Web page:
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Monday, August 29, 2016

Like its candidate and platform, the lemon-lime drink was rather sour

The Paris Review:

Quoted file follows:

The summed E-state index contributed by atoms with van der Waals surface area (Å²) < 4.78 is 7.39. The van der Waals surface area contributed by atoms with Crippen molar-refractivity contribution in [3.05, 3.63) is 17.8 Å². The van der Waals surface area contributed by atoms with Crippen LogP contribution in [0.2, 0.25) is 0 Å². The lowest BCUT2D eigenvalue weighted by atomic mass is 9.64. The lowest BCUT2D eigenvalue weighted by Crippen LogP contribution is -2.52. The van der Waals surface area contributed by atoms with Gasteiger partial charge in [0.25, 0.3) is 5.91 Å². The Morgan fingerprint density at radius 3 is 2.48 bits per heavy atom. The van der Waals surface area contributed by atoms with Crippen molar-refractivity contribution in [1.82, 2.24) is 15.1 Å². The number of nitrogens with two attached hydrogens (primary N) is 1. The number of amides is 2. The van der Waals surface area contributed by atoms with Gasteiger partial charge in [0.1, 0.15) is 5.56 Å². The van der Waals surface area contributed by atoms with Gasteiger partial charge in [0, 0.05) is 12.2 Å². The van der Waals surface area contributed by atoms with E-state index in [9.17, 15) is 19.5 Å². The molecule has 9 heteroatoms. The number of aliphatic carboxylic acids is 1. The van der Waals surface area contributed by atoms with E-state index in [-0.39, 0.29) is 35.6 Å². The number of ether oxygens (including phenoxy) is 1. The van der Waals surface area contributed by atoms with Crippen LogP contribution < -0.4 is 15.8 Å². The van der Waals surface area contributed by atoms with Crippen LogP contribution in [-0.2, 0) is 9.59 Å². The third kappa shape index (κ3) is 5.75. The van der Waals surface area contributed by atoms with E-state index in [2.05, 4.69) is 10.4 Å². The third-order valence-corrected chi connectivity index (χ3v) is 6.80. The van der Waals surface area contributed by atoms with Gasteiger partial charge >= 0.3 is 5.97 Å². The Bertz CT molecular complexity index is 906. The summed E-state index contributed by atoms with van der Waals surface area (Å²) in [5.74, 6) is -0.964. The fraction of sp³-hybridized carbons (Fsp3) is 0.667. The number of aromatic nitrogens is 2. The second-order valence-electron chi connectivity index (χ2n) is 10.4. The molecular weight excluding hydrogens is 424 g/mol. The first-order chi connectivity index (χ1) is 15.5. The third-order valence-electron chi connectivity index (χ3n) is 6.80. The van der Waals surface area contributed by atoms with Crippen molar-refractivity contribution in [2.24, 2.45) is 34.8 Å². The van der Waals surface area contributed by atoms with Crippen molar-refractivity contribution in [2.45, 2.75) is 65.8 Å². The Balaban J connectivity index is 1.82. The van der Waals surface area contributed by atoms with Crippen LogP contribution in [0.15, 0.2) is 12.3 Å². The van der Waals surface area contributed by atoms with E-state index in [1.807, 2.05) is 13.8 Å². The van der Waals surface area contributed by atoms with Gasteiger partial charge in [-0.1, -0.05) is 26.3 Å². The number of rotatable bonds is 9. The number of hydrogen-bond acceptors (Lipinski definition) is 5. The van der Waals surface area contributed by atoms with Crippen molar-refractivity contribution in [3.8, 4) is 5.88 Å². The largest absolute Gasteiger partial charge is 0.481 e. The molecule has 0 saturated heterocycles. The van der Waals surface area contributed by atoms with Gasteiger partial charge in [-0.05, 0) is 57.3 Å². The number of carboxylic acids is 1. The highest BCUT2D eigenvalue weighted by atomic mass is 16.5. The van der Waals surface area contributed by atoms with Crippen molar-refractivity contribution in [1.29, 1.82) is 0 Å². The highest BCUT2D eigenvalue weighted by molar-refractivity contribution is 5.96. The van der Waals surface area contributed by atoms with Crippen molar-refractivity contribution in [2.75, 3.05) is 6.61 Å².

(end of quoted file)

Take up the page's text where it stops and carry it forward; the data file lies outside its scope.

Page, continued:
Television changed presidential elections forever—in part because it diminished the amount of neat stuff the candidates had to plaster their names on to gain exposure. A new exhibition, “Campaigning for the Presidency, 1960–1972: Selections from the Museum of Democracy,” reveals the bizarreries of electoral material culture. Andy Battaglia writes, “Highlights from 1964 include bottles of punnily branded Gold Water cologne and aftershave—‘an aftershave for Americans,’ the label makes clear. The grooming products might have resonated as a rebuke to the era’s beatniks and hippies … Voters were encouraged to literally consume the candidates’ messages. Gold Water also served as the name of a canned campaign beverage dubbed ‘the right drink for the conservative taste.’ And a can of lemon-lime-flavored Johnson Juice soda was emblazoned with a bucking donkey logo and a message that belies the sweetened beverage within: ‘a drink for health care.’ ”

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